There aren’t many of them, but the FMVs that can be seen in various areas of the game are stunning and certainly add to the overall jovial feeling of the whole game. The only downside is that much like the rest of the game, the visuals are screaming to be compared to Professor Layton, which also has a very anime style to its art direction. It’s almost impossible to compare the two but I do think that Doctor Lautrec is the better looking game; it is on the 3DS though, so in theory it should look better, with all that potential power to throw at the visuals.
Speaking of the 3DS, it’d be remiss if I didn’t talk about the 3D aspect of the game. Doctor Lautrec and the Forgotten Knights makes the 3D look good by using it very carefully, only bringing it out when it can make the experience even better. You won’t see it in all areas in the game, except in the background if you’re paying attention, but when you do notice it, it’s certainly worth looking at.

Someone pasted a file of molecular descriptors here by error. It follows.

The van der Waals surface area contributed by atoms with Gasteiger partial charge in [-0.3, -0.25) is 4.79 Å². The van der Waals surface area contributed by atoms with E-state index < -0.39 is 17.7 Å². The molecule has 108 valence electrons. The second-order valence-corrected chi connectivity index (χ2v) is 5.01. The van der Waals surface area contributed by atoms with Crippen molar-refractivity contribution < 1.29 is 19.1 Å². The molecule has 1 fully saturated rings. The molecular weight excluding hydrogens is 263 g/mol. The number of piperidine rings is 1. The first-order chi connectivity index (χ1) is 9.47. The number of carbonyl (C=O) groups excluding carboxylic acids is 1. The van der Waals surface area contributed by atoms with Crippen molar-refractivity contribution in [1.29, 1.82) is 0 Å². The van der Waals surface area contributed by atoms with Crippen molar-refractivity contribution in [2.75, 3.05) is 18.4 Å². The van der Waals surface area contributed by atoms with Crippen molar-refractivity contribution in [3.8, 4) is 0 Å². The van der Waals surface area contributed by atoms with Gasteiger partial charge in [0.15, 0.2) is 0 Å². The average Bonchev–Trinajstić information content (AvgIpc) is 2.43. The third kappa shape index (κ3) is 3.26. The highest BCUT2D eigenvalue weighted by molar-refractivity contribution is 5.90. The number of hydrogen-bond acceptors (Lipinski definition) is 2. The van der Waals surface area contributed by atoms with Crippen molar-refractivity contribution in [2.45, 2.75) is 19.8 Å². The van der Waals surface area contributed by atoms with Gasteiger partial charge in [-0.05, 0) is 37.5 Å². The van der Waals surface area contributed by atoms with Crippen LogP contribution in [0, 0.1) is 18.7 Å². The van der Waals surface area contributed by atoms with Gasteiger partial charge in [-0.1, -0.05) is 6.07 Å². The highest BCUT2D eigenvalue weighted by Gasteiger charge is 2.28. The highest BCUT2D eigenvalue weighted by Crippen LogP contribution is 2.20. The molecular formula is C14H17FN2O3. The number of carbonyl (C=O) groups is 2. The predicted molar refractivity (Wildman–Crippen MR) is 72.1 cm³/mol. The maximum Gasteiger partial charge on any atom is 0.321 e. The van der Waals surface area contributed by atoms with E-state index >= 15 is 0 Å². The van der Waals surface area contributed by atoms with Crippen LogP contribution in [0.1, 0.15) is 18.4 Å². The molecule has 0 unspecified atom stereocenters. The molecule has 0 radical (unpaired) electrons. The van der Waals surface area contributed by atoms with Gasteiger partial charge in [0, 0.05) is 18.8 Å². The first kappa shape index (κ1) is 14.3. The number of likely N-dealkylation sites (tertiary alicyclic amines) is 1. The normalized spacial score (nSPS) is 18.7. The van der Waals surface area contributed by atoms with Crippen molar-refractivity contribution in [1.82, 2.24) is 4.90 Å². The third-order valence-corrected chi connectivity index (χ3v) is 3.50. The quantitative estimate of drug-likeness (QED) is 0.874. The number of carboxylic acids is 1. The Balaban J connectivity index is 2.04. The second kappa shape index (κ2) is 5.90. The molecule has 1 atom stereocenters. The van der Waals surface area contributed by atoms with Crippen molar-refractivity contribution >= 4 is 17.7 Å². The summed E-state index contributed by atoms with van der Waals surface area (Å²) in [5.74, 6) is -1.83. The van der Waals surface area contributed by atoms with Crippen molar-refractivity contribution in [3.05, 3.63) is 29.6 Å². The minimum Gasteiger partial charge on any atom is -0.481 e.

SOUND: The sound design in Doctor Lautrec and the Forgotten Knights is pretty much exactly what you would expect from a game such as this. All of the cutscenes that happen in the game are fully voiced and while this is a good thing in the long run, the voice acting isn’t the best and often sounds unintentionally cheesy. The whole game comes off as a little lighthearted though, so the player probably wouldn’t notice the cheesy dialogue as it all fits into the overall presentation quite well.
The music of the game is the same really, it’s there and for the most part it does exactly what it’s supposed to be doing; makes the player feel certain emotions at certain points in the game. The quality of the speakers in the Nintendo 3DS do the music quality a disservice as they’re the main cause for the tinny quality; although that’s not the fault of the game.